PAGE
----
High Angle Conveying The Cost and Value of High Angle Conveying – 2012

Author / Editor: Joseph A. Dos Santos* / Dominik Stephan

Sandwich belt high angle conveyor technology provides an economic solution for high volume steep and vertical conveying. A comparison of four alternate conveying paths shows of different heights shows the advantages of the system in terms of cost as well as land area and spatial volume.

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(Picture: Dos Santos International)

The rationalisation of sandwich belt high angle conveyor technology is fundamental to the long term technological and economic success of high volume steep and vertical conveying. The introduction of this article retraces briefly the development of sandwich belt high angle and vertical conveyors and cites the common denominators for success. The main focus however is in developing and comparing the economics of four alternate conveying paths to silos, a conventional conveyor at 15 degrees slope and three variations of the Dos Santos International Snake Sandwich Belt High Angle Conveyor at 45, 60 and 90 degrees (vertical). The economic comparison is made at silos of increasing height from 17.8 to 73 metres. Besides the hardware costs a strong case is made for the importance of land area and spatial volume costs and environmental impact.


The subject of this article was first published in 1998 with the emphasis on the hardware cost comparison. Other costs such as the required land area and spatial volume were mentioned but not emphasised as these were not deemed as important for new projects where the space was appropriated as required. Over the last decade these other costs have proven to be more than equal in importance. These costs are emphasised in this writing through specific accounts of actual high angle conveyor installations that demonstrate the importance and the high angle advantage. This article also provides an update on the progress in sandwich belt high angle conveyor technology.

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Origin and Progress in Sandwich Belt Conveyors

Large volume high angle conveying by “conveyors with cover belt,” dates back to the early 1950s when in the German lignite mines, such systems were employed at the bucket wheel excavator boom conveyor to increase the depth of cut without increasing the boom length. Various systems were developed, patented and built. These systems were not a lasting success for various reasons which are noted by Rasper [1]. In his 1958 Review of Cover Belt Systems, Rasper summarises the characteristics which are worth pursing and those that should be abandoned. The former are much akin to good conveyor engineering.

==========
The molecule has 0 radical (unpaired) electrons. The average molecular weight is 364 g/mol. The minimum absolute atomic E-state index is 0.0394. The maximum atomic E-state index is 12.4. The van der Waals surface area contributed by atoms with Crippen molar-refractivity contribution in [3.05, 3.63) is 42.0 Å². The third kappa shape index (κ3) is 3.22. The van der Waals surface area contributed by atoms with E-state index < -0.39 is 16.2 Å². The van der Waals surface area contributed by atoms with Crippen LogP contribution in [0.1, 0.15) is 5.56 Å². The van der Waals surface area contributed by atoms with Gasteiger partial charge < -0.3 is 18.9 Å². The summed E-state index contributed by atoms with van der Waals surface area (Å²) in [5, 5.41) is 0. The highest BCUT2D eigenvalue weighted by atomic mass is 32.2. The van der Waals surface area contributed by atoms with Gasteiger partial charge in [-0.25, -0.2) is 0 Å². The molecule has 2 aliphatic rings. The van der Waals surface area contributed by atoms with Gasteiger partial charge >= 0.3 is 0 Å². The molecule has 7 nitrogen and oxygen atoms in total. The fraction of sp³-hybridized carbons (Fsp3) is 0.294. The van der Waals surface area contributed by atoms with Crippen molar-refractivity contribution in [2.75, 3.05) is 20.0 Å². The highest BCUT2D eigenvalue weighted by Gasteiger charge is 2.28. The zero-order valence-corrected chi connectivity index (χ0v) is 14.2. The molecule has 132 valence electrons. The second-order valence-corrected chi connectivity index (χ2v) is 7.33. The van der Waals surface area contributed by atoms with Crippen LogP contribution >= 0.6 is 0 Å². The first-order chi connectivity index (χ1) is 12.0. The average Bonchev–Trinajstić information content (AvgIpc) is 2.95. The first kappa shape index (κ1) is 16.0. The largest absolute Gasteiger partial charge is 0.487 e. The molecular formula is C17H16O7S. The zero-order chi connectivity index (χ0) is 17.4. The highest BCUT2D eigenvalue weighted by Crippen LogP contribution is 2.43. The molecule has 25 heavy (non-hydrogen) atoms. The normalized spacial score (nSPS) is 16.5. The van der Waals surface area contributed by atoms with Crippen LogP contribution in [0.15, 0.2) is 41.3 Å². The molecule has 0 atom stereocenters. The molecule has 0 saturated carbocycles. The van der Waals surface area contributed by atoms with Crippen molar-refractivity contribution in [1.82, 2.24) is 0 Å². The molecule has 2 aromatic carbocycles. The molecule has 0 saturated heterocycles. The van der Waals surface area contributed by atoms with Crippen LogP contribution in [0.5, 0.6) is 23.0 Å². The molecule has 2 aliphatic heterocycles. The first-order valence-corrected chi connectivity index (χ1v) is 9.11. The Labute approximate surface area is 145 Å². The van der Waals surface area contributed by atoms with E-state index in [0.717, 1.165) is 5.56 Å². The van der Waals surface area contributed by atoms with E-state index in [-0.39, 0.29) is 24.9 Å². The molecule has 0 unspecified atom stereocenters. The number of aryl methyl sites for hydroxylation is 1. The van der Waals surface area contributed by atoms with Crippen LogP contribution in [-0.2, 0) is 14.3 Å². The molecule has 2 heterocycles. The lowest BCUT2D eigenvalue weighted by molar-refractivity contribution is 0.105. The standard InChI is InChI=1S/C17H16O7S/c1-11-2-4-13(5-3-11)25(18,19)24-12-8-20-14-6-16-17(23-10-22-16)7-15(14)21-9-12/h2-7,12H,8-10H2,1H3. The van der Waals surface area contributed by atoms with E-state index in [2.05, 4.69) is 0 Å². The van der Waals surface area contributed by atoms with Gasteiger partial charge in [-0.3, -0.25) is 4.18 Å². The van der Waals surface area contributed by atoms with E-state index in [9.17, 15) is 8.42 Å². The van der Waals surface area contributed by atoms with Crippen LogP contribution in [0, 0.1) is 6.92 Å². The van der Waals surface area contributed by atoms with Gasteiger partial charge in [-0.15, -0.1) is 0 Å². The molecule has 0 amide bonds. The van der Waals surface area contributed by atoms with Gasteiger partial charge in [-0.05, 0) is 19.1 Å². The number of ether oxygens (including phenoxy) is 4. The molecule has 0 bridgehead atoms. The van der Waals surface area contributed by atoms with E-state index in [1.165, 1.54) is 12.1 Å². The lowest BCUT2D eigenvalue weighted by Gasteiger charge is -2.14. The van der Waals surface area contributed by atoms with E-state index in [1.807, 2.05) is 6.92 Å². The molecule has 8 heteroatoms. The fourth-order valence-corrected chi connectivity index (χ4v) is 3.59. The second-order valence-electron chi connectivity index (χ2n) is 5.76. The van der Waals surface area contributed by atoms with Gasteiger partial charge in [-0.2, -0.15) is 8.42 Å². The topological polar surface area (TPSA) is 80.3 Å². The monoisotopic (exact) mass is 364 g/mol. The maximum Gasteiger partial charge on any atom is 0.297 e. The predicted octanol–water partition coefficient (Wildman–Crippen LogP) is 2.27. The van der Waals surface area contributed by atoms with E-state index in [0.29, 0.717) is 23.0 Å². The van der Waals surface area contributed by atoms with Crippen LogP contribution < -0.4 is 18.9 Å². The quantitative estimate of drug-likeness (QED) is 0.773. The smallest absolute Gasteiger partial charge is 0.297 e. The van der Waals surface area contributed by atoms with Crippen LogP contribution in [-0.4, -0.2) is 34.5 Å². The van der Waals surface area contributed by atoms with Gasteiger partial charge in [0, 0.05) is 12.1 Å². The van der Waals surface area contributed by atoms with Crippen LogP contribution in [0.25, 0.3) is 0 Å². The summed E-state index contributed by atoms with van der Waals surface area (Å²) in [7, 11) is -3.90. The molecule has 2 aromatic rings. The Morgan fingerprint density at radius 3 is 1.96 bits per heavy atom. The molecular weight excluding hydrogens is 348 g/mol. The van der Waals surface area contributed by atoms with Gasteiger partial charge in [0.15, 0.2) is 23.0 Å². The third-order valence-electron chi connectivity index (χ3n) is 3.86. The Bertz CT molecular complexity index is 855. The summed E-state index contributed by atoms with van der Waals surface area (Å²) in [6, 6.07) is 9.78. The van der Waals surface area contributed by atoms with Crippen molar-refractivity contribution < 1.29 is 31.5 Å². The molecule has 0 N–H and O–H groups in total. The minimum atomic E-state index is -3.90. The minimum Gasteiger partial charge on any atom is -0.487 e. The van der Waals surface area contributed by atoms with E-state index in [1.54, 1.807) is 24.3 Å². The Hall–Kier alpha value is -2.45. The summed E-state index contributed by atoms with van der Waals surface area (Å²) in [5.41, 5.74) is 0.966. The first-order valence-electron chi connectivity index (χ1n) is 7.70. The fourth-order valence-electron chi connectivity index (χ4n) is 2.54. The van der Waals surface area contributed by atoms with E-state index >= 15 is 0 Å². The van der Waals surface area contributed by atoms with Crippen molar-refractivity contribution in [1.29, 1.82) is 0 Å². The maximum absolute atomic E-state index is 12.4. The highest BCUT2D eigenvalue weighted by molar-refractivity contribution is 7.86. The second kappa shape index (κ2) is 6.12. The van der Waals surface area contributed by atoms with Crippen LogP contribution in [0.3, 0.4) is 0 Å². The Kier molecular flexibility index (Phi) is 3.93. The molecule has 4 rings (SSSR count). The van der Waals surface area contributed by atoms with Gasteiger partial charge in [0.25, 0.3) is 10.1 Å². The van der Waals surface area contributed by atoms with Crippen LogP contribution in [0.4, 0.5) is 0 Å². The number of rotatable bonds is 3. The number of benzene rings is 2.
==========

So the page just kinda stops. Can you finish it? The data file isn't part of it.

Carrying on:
The Sandwich Belt Conveyor Model

In its most rudimentary form the sandwich belt conveyor model was developed during the early 1950s. This allowed calculation of the required hugging pressure to develop the bulk material’s internal friction and preclude material slideback. A modern, accurate version of the sandwich belt conveyor model is presented in Fig. 1. This model depicts accurately a de-rating of the material cross-section allowing an ample belt edge distance that can tolerate normal belt misalignment without material spillage. The calculations must thus recognise that only part of the hugging pressure is imparted onto the material with the remainder transferred belt edge to belt edge affecting a material seal. For mathematical development of the sandwich belt model, the reader is referred to Dos Santos and Frizzell [2].

The Loop Belt

The first lasting success and arguably the most important technological development in sandwich belt high angle conveying came in the early 1970s in the Loop Belt Elevator. The Loop belt, a continuous elevator of C-shaped profile, consists of an inner belt, which is supported on troughing idlers along a convex curve and an outer belt that imparts radial pressure, due to belt tension on the conveyed material onto the idler supported inner belt.

Interestingly the loop belt was first conceived as a high speed centrifugal belt, requiring neither inner belt nor sandwiching. Centrifugal acceleration of the material held it positively against a continuously curving outer belt until flung into free trajectory at the discharge. It was the practical consideration of an emergency stop under load that resulted in the design as we know it today.

Limited to approximately semi-circular conveying paths, the Loop Belt could not solve the problems of high volume conveying along a most direct path from loading point A to discharge point B. Nevertheless, this system gained great success in self unloading bulk carrying ships where the semicircular path is ideal. This system is the first to utilise all conventional conveyor componentry and smooth surfaced belts to achieve unlimited conveying rates of widely varying materials.